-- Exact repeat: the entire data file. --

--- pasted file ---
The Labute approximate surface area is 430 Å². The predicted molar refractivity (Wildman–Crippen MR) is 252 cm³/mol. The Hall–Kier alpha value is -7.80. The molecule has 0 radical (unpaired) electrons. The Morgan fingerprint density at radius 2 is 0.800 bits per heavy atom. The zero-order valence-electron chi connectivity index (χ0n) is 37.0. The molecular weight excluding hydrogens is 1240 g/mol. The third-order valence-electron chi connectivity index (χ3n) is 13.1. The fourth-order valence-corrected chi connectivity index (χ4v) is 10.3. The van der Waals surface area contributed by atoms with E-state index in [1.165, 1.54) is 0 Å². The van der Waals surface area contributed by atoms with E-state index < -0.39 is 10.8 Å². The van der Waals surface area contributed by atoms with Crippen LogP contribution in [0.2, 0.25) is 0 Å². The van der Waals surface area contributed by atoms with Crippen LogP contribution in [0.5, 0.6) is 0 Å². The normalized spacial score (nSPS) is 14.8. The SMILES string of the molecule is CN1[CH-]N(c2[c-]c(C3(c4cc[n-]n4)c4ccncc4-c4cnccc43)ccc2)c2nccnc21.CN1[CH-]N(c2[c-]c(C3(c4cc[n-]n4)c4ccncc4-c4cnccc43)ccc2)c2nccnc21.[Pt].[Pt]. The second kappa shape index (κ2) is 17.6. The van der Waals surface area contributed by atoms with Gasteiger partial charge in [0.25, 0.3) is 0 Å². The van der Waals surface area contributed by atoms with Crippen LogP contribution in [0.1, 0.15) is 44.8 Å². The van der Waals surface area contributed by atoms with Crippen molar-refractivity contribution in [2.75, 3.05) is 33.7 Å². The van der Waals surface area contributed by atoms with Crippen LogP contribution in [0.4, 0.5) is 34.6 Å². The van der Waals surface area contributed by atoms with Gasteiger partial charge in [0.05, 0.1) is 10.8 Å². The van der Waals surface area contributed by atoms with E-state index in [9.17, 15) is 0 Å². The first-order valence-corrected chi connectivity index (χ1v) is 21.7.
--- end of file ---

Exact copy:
The Labute approximate surface area is 430 Å². The predicted molar refractivity (Wildman–Crippen MR) is 252 cm³/mol. The Hall–Kier alpha value is -7.80. The molecule has 0 radical (unpaired) electrons. The Morgan fingerprint density at radius 2 is 0.800 bits per heavy atom. The zero-order valence-electron chi connectivity index (χ0n) is 37.0. The molecular weight excluding hydrogens is 1240 g/mol. The third-order valence-electron chi connectivity index (χ3n) is 13.1. The fourth-order valence-corrected chi connectivity index (χ4v) is 10.3. The van der Waals surface area contributed by atoms with E-state index in [1.165, 1.54) is 0 Å². The van der Waals surface area contributed by atoms with E-state index < -0.39 is 10.8 Å². The van der Waals surface area contributed by atoms with Crippen LogP contribution in [0.2, 0.25) is 0 Å². The van der Waals surface area contributed by atoms with Crippen LogP contribution in [0.5, 0.6) is 0 Å². The normalized spacial score (nSPS) is 14.8. The SMILES string of the molecule is CN1[CH-]N(c2[c-]c(C3(c4cc[n-]n4)c4ccncc4-c4cnccc43)ccc2)c2nccnc21.CN1[CH-]N(c2[c-]c(C3(c4cc[n-]n4)c4ccncc4-c4cnccc43)ccc2)c2nccnc21.[Pt].[Pt]. The second kappa shape index (κ2) is 17.6. The van der Waals surface area contributed by atoms with Gasteiger partial charge in [0.25, 0.3) is 0 Å². The van der Waals surface area contributed by atoms with Crippen LogP contribution in [0.1, 0.15) is 44.8 Å². The van der Waals surface area contributed by atoms with Crippen molar-refractivity contribution in [2.75, 3.05) is 33.7 Å². The van der Waals surface area contributed by atoms with Crippen LogP contribution in [0.4, 0.5) is 34.6 Å². The van der Waals surface area contributed by atoms with Gasteiger partial charge in [0.05, 0.1) is 10.8 Å². The van der Waals surface area contributed by atoms with E-state index in [9.17, 15) is 0 Å². The first-order valence-corrected chi connectivity index (χ1v) is 21.7.